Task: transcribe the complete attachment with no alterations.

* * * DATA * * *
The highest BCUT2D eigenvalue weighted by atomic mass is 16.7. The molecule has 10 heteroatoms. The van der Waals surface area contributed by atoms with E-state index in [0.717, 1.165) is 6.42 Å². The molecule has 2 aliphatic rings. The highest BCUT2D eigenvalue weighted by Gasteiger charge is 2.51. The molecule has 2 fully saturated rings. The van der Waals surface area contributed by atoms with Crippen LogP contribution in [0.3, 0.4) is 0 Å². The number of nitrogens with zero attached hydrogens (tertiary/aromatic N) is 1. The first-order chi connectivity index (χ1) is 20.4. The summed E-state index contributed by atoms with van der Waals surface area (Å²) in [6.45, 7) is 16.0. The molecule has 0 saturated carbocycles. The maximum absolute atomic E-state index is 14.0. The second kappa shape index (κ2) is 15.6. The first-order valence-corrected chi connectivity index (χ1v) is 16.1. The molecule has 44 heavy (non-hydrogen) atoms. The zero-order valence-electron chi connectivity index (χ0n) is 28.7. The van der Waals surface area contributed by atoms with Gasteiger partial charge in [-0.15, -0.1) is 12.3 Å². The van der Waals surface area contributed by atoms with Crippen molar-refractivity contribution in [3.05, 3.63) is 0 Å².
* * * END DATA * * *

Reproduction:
The highest BCUT2D eigenvalue weighted by atomic mass is 16.7. The molecule has 10 heteroatoms. The van der Waals surface area contributed by atoms with E-state index in [0.717, 1.165) is 6.42 Å². The molecule has 2 aliphatic rings. The highest BCUT2D eigenvalue weighted by Gasteiger charge is 2.51. The molecule has 2 fully saturated rings. The van der Waals surface area contributed by atoms with Crippen LogP contribution in [0.3, 0.4) is 0 Å². The number of nitrogens with zero attached hydrogens (tertiary/aromatic N) is 1. The first-order chi connectivity index (χ1) is 20.4. The summed E-state index contributed by atoms with van der Waals surface area (Å²) in [6.45, 7) is 16.0. The molecule has 0 saturated carbocycles. The maximum absolute atomic E-state index is 14.0. The second kappa shape index (κ2) is 15.6. The first-order valence-corrected chi connectivity index (χ1v) is 16.1. The molecule has 44 heavy (non-hydrogen) atoms. The zero-order valence-electron chi connectivity index (χ0n) is 28.7. The van der Waals surface area contributed by atoms with Gasteiger partial charge in [-0.15, -0.1) is 12.3 Å². The van der Waals surface area contributed by atoms with Crippen molar-refractivity contribution in [3.05, 3.63) is 0 Å².